I finally did it. I succumbed to the lure of Ancestry.com and the siren call of its TV advertising. Unable to resist its special holiday pricing, I sent for my kit.
The compact box arrived with instructions on how to deposit saliva into a small tube, secure its integrity with a preservative, seal it, and return the contents, which I did. Several weeks later I received the results. Drum roll, please.
The results summary turned out like this:
Western Europe 42%
Great Britain (Northern England and the Midlands) 33%
Eastern Europe 6%
How surprised was I? Not very, to be honest. Family lore had always taught that our ancestors were from Germany and France on my father’s side, and England and Scotland on my mother’s side.
Scandinavia at 6% was the only bit of surprise until I remembered the escapades of the Vikings as they explored in England and Europe with a brief jog over to the New World. For the Eastern Europe segment – migration within Europe was not a surprise.
Explorations of The Vikings courtesy of BBC – Primary History
But wait a minute. The above stats only accounted for 92% of my ancestry. Where was the rest of it? Then I spotted a subheading called Low Confidence Regions. I read further to find out what that meant.
Per Ancestry.com: In a DNA estimate, low confidence regions are areas for which there’s a small amount of DNA evidence found in a sample. All ethnicities with predicted percentages of less than 4.5% appear as low confidence regions.
I clicked on the subheading and up popped the rest of my DNA answer. I found two very intriguing.
Southern Europe 3%
Iberian Peninsula 2%
Finland/NW Russia 1%
A little side research revealed the Iberian Peninsula is occupied by Portugal and Spain plus an additional area called Andorra and Gibraltar. The Caucasus is the region situated between the Black Sea and the Caspian Sea at the border of Europe and Asia and is a little more complicated than the Iberian Peninsula in its make-up. The most recent map I could find was 2008.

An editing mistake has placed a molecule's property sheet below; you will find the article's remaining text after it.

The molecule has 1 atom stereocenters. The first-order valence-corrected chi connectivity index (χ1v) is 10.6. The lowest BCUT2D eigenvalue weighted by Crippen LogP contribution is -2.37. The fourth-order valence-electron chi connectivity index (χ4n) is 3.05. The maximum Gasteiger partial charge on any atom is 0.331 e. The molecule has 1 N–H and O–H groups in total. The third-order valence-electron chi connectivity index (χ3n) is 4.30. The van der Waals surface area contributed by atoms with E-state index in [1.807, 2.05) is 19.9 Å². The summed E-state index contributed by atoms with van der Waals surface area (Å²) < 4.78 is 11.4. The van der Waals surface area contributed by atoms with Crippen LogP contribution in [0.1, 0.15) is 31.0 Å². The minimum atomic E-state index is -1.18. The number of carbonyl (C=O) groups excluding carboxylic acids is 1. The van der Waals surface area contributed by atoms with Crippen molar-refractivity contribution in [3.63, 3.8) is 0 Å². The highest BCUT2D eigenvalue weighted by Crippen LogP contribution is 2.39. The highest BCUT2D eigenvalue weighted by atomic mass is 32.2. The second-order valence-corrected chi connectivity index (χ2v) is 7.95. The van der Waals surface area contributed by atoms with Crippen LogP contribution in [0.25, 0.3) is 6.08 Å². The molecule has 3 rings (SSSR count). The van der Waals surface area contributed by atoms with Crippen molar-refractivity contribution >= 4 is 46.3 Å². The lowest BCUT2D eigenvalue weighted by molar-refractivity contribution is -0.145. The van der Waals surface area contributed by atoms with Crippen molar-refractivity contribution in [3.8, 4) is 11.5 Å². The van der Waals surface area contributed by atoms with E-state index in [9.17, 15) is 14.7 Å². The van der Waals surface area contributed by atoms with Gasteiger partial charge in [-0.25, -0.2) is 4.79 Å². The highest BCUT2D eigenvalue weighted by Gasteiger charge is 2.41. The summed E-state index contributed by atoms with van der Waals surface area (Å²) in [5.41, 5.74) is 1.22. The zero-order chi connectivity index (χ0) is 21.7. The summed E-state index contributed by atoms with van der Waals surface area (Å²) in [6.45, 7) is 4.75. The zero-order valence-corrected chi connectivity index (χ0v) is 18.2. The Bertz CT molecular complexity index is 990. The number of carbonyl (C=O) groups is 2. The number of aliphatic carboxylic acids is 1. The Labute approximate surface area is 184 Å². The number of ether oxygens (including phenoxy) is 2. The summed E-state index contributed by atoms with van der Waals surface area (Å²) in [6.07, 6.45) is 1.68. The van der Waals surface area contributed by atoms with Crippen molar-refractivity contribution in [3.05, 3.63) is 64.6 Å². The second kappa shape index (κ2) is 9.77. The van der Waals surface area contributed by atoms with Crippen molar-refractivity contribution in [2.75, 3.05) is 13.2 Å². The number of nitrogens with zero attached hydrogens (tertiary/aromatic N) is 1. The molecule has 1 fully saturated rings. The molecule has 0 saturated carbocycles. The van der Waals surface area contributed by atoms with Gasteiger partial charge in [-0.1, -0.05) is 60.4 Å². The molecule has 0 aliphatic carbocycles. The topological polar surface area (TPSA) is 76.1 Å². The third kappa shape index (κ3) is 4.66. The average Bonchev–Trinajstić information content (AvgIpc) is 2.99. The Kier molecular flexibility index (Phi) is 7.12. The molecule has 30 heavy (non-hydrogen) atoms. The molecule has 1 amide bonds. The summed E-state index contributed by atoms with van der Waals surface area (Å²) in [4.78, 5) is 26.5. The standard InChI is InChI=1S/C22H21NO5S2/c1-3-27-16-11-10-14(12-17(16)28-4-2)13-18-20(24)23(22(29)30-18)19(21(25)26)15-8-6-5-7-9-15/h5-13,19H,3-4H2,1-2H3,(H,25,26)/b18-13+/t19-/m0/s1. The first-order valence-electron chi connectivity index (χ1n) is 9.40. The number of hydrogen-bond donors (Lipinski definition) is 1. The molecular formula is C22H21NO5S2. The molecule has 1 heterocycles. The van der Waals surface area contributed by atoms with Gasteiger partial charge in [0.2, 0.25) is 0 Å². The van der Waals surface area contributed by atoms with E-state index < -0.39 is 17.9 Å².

Courtesy of Wikipedia
As a writer, all sorts of story paths popped up. First, I realized how using a person’s DNA could inspire a fictional historical saga, played out over several books a la authors Ken Follett or Philippa Gregory. Or how you could create a character based on your history, a location and events of the time, and build a solo novel around him or her.
I’m especially intrigued by my results about the Iberian peninsula and the Caucasus. Many short story/novella/novel possibilities exist, whether anchored in history or playing out in the present geo-political world. Going to a mysterious or less familiar locale for a story always adds interest.
Other genres could be inspired like memoir, personal essay, and poetry.
All of this would involve research which is exciting and bound to reveal more.
I haven’t delved into my personal history yet. There are other avenues to pursue on Ancestry.com. The results so far reach as far as eighth cousins. Perhaps I have greatness in my past … or not. Perhaps I have relatives close by of which I am unaware.
Separation by Shelby McQuilkin
I enjoy the genealogy documentary TV show Who Do You Think You Are. A recent segment revealed that Larry David, co-creator of Seinfeld, and Senator Bernie Sanders of Vermont are distant cousins. They didn’t know.
Whatever I will find and perhaps choose to write about, so be it. I found this journey satisfying as far as I’ve gone. It made me remember, “We stand on the shoulders of those who have come before us. On their struggles and achievements.” I’ll take this opportunity to say, “Thank you.” And fire up the computer.